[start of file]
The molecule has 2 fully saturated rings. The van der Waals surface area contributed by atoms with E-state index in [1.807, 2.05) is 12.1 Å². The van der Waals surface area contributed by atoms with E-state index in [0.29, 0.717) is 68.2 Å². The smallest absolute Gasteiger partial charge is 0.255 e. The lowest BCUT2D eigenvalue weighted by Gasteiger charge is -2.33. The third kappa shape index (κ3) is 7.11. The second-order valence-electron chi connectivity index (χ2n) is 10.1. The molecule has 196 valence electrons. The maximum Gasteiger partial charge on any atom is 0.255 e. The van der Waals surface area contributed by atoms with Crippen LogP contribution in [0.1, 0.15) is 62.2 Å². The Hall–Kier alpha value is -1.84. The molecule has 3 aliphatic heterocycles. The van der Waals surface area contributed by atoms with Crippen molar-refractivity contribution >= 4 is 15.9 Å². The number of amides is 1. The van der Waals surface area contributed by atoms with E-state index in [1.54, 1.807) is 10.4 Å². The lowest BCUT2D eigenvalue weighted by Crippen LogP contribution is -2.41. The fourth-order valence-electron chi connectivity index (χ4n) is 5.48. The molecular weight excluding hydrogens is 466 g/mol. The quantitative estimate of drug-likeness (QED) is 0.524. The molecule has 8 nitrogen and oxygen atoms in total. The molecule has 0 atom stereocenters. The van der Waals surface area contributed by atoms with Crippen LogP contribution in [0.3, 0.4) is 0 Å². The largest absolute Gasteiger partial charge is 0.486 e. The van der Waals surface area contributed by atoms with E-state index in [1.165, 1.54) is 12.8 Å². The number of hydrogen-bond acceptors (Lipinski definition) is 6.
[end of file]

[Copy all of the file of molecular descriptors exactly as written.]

The molecule has 2 fully saturated rings. The van der Waals surface area contributed by atoms with E-state index in [1.807, 2.05) is 12.1 Å². The van der Waals surface area contributed by atoms with E-state index in [0.29, 0.717) is 68.2 Å². The smallest absolute Gasteiger partial charge is 0.255 e. The lowest BCUT2D eigenvalue weighted by Gasteiger charge is -2.33. The third kappa shape index (κ3) is 7.11. The second-order valence-electron chi connectivity index (χ2n) is 10.1. The molecule has 196 valence electrons. The maximum Gasteiger partial charge on any atom is 0.255 e. The van der Waals surface area contributed by atoms with Crippen LogP contribution in [0.1, 0.15) is 62.2 Å². The Hall–Kier alpha value is -1.84. The molecule has 3 aliphatic heterocycles. The van der Waals surface area contributed by atoms with Crippen molar-refractivity contribution >= 4 is 15.9 Å². The number of amides is 1. The van der Waals surface area contributed by atoms with E-state index in [1.54, 1.807) is 10.4 Å². The lowest BCUT2D eigenvalue weighted by Crippen LogP contribution is -2.41. The fourth-order valence-electron chi connectivity index (χ4n) is 5.48. The molecular weight excluding hydrogens is 466 g/mol. The quantitative estimate of drug-likeness (QED) is 0.524. The molecule has 8 nitrogen and oxygen atoms in total. The molecule has 0 atom stereocenters. The van der Waals surface area contributed by atoms with Crippen LogP contribution in [0.3, 0.4) is 0 Å². The largest absolute Gasteiger partial charge is 0.486 e. The van der Waals surface area contributed by atoms with E-state index in [1.165, 1.54) is 12.8 Å². The number of hydrogen-bond acceptors (Lipinski definition) is 6.